From Statistical to Game-Theoretic Learning

Stochastics Seminar
Thursday, March 29, 2012 - 15:05
1 hour (actually 50 minutes)
skyles 006
University of Pennsylvania, The Wharton School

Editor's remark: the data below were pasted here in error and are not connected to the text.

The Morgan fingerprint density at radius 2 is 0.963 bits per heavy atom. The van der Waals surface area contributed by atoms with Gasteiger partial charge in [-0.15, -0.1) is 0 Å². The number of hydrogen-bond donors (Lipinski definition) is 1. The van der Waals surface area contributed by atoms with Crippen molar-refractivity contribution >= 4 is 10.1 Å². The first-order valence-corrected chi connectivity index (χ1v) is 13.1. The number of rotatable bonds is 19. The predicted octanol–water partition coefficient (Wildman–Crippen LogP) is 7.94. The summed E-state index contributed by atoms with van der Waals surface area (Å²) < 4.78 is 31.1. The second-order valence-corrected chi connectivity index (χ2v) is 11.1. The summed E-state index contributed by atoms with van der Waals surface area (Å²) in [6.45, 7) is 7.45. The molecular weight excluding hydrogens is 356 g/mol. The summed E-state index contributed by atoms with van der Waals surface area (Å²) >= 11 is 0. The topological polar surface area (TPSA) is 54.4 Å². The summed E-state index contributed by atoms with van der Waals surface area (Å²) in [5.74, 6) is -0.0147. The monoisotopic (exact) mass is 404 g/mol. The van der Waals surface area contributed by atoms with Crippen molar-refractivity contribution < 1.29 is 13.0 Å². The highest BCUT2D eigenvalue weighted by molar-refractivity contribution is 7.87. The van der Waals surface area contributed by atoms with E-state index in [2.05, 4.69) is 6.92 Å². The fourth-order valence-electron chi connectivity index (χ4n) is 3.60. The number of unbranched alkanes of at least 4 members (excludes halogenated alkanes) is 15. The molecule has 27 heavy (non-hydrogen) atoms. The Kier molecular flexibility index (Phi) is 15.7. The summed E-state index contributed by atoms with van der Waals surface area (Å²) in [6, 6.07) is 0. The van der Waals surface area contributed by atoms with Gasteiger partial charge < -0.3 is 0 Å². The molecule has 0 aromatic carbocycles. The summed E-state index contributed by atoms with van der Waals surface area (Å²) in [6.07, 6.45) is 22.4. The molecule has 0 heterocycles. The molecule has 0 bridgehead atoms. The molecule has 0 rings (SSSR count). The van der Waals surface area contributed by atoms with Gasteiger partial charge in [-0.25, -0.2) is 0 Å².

The study of prediction within the realm of Statistical Learning Theory is intertwined with the study of the supremum of an empirical process. The supremum can be analyzed with classical tools:Vapnik-Chervonenkis and scale-sensitive combinatorial dimensions, covering and packing numbers, and Rademacher averages. Consistency of empirical risk minimization is known to be closely related to theuniform Law of Large Numbers for function classes.In contrast to the i.i.d. scenario, in the sequential prediction framework we are faced with an individual sequence of data on which weplace no probabilistic assumptions. The problem of universal prediction of such deterministic sequences has been studied withinStatistics, Information Theory, Game Theory, and Computer Science. However, general tools for analysis have been lacking, and mostresults have been obtained on a case-by-case basis.In this talk, we show that the study of sequential prediction is closely related to the study of the supremum of a certain dyadic martingale process on trees. We develop analogues of the Rademacher complexity, covering numbers and scale-sensitive dimensions, which canbe seen as temporal generalizations of the classical results. The complexities we define also ensure uniform convergence for non-i.i.d. data, extending the Glivenko-Cantelli type results. Analogues of local Rademacher complexities can be employed for obtaining fast rates anddeveloping adaptive procedures. Our understanding of the inherent complexity of sequential prediction is complemented by a recipe that can be used for developing new algorithms.